CTAHR NEWS

What’s Behind What We Wear

Fashion and Design professor shares insights into clothing

  • 17 October 2019
  • Author: Frederika Bain
  • Number of views: 967
  • 0 Comments
What’s Behind What We Wear

Local and national journalists know FDM professor Andy Reilly is the one to consult about sartorial choices and Hawai‘i fashion history. He’s been interviewed for and quoted in several news stories recently, such as in Hawaii News Now’s “When You Think of Hawaii, It's Hard Not to Think About Aloha Shirts” and “From Aloha Shirts to Slippahs, Hawaii Is Finally Getting Notice as a ‘Fashion Mecca.’” He explains the history of the aloha shirt, from its origins as a palaka shirt on the plantation through the decades when it was denigrated as a tacky fashion choice (there were even ordinances in Hawai‘i that forbade it to be worn anywhere but in Waikiki, he says!) to the present day, when it is finally starting to take its place as an article of clothing that can be elegant and fashion forward on a national or international stage.

Andy’s insights into the rubber slipper are just as interesting—he explains that, like many other clothing choices in the Islands, it stems from the immigrants who came here and the styles of dress they brought with them. Traditional Japanese straw zori weren’t available here during World War II, so Japanese workers created their own versions from materials they could get, such as old tires and rope.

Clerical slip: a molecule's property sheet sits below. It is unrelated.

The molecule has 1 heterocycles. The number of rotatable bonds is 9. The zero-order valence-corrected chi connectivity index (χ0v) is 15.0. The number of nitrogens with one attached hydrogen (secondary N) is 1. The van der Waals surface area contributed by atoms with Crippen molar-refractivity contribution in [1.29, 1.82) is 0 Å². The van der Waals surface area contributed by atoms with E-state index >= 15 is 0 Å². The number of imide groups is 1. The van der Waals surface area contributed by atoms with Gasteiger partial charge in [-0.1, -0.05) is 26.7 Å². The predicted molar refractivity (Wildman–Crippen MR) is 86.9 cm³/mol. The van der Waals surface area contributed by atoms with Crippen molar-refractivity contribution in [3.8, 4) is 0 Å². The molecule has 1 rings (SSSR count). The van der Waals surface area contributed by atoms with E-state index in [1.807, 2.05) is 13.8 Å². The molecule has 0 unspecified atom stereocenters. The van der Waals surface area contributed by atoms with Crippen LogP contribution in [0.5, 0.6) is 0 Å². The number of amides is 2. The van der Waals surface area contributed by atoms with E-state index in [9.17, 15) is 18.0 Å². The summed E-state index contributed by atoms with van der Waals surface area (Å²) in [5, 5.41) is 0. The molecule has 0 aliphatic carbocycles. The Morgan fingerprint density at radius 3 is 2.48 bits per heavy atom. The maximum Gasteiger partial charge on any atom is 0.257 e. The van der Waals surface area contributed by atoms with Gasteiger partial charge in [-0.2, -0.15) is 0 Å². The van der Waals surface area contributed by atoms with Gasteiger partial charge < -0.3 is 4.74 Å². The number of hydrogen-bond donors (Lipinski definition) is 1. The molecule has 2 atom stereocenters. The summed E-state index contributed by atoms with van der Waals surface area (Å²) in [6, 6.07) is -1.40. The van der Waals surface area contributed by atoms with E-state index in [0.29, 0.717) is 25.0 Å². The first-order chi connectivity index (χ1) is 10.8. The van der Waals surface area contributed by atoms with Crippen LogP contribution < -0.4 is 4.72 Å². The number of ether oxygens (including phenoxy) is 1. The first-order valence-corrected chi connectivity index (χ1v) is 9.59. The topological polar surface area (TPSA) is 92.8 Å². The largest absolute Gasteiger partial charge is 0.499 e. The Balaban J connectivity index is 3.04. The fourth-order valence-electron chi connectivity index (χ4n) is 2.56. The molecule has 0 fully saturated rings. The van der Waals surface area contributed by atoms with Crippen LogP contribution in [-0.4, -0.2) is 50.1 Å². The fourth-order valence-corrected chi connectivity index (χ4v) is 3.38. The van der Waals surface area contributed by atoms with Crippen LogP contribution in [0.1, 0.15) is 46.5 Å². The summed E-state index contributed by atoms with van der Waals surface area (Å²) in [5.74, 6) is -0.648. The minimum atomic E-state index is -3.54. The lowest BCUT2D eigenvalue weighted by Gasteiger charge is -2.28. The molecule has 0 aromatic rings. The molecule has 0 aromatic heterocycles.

Andy Reilly (pictured here appropriately wearing an aloha shirt under his jacket) also offered insightful ideas to the Huffington Post for the article “What to Wear When You’re in a Funk.” He explains that when we’re feeling down, we can deliberately try to choose clothing that will elevate our mood and thus  “influence how you’re going to behave, what you feel.” It’s like choosing music to listen to according to your mood, he says. Of course, such clothing choices have to reflect your own personal comfort level, he cautions—you can’t put on something just because you think it should work if you’re personally uncomfortable with it, like tight-fitting clothing that may be fashionable but isn’t your personal style.

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